5 Ways The Twilight Film Could Have Lived Up To Our Expectations

Let’s start with a disclaimer: I was a real Twihard. If there was one book series that defined the angst of my teen years, it’s Twilight. I adored Stephenie Meyer’s books: about an awkward teenager falling in love with a vampire and being swept up in the romance and fantasy. (When I grew up I noticed the more problematic elements about the story, but I digress). The same cannot be said of the films, which were quite awful. On the 10th anniversary of the Twilight film, here are five ways it could have been more enjoyable.

Get rid of Kristen Stewart

At the time, fans cast actors Lily Collins and Emily Browning as Bella. Collins did audition for the role, but obviously didn’t get it (but should have, IMO). The role went to Kristen Stewart.

Kristen Stewart as Bella Swan was, in a word, “meh”. Fans seemed to have a love-hate relationship with Stewart, criticising her portrayal of Bella as “unemotional”. No shade to Stewart – who is a phenomenal actor – she was just not Bella Swan.

Bella was a pretty tough character to play: she was clumsy, introverted, and insecure but also kind-hearted and compassionate. She had just moved to the gloomy town of Forks, where she had no friends, and didn’t fit in with her peers. Then she discovered that the mysterious boy she has a crush on is a vampire. It’s a lot.

There were so many cringeworthy moments in Stewart’s performance: she said everything under her breath, made no eye contact, exhaled in the middle of delivering lines, compulsively bit her lower lip. She just looked uncomfortable all the time.

And while we’re at it, let’s have a new Edward too

Sorry Robert Pattinson, as Cedric Diggory in Harry Potter you were great but the crossover between Hogwarts and Forks High School was too weird. Granted, Pattinson’s performance was not nearly as awkward as Stewart’s but it was up there. There’s the way he looked at Bella (Stewart) which was supposed to be intense and a little pained (because the scent of her blood was attractive to him) but it ended up just looking awkward. The plot is strange enough as it is, it really needed strong performances from the leads to work.

Perhaps it didn’t help that there were so many scenes left out of the movie that could have amped up the chemistry. One of my favourite scenes was when Bella fainted at the sight of blood in the biology class. Edward carries her to the nurses office and it’s quite sweet. Obviously Edward finds it hilarious that she faints at the sight of blood because, well – he’s a vampire. These kinds of scenes might have helped both actors’ performances.

More chemistry, less cringe

Is it just me or were Kristen and Robert as a couple just painfully cringeworthy throughout the series? The book is filled with angst and intensity and the two just didn’t deliver. Twilight director Catherine Hardwicke does concede that during the audition the two were both “pretty shy and kind of a little bit nervous and awkward.” After the end of their audition, however, she says “there was a lot of electricity and chemistry.” This sounds like a reach. Both actors were already awkward as it stood, but together? It was worse.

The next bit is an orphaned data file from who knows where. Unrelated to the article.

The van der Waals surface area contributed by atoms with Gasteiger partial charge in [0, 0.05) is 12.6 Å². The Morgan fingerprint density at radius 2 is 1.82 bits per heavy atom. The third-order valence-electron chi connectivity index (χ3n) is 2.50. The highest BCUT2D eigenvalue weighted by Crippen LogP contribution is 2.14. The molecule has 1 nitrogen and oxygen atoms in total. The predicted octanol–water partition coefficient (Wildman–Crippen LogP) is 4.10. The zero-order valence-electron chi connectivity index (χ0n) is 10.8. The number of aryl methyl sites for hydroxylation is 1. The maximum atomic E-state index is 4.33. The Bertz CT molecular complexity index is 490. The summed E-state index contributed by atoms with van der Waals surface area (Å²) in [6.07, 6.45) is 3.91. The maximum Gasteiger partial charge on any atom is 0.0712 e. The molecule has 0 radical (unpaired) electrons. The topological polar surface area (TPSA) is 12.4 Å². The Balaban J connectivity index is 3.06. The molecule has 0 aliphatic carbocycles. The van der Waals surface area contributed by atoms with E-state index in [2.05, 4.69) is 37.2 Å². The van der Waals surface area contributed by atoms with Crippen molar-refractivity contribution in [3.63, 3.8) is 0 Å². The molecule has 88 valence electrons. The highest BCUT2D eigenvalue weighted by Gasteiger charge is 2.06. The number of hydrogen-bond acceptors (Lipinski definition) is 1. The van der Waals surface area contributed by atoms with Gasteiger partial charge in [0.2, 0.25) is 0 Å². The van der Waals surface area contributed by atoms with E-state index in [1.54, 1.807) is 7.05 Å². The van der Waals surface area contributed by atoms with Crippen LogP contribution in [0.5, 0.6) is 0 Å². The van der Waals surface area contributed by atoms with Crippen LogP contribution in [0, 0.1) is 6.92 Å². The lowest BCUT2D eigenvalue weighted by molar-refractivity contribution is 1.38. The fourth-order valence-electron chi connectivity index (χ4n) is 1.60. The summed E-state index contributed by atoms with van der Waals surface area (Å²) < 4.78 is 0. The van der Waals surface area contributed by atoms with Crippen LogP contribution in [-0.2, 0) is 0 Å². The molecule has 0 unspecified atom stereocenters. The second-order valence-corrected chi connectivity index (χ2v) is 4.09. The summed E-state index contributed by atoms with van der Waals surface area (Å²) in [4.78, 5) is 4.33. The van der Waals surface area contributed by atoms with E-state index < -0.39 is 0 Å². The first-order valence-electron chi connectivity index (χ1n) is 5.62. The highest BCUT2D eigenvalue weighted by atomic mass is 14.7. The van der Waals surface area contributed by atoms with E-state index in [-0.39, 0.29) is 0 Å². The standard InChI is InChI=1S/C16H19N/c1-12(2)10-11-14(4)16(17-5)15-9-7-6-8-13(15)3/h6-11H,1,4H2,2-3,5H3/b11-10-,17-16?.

I’m just saying I was not shocked when they broke up.

A more diverse cast

Hardwicke initially pushed for the ensemble cast to be inclusive and diverse, she said in an interview with Daily Beast. But Meyer had apparently “not really written it that way” in the books and was uncomfortable casting the film in a way that diverted from the books.

“She probably just didn’t see the world that way,” Hardwicke said in the interview. “And I was like oh my God, I want the vampires, I want them all – Alice, I wanted her to be Japanese! I had all these ideas. And she just could not accept the Cullens to be more diverse, because she had really seen them in her mind, she knew who each character was representing in a way, a personal friend or a relative or something.”

Meyer also told Hardwicke that in the books she described the vampires as having “pale glistening skin.” A Japanese Alice could have had pale-ish glistening skin, just saying.

Besides, contemporary Young Adult book-to-film adaptations have no problem taking creative license and casting actors of colour. For example in To All The Boys I’ve Loved Before Lucas James was written as a white character but played by Trezzo Mahoro who is black. It didn’t take away from the authenticity of the story. (And any way, that argument was void when Kristen Stewart was cast as Bella.)

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Why did the one black vampire have to be the bad guy?

So Meyer objected to having any member of the Cullen coven be played by actors or colour but she didn’t mind that Laurent was casted as a black actor? Laurent was one of the villainous vampires who hunted Bella down.

In the book, Laurent was born in the early 1700s in Paris into an aristocratic family during the reign of King Louis XIV. He was described as olive-skinned in the books and was pretty much as white as they came. But Laurent was played by Edi Gathegi, a black actor.

Basically, this means that black actors are fine to play villains – but not the heroes. We’ve said this time and time again but Hollywood has a long way to go in terms of representation.

Featured image via Twilight on Facebook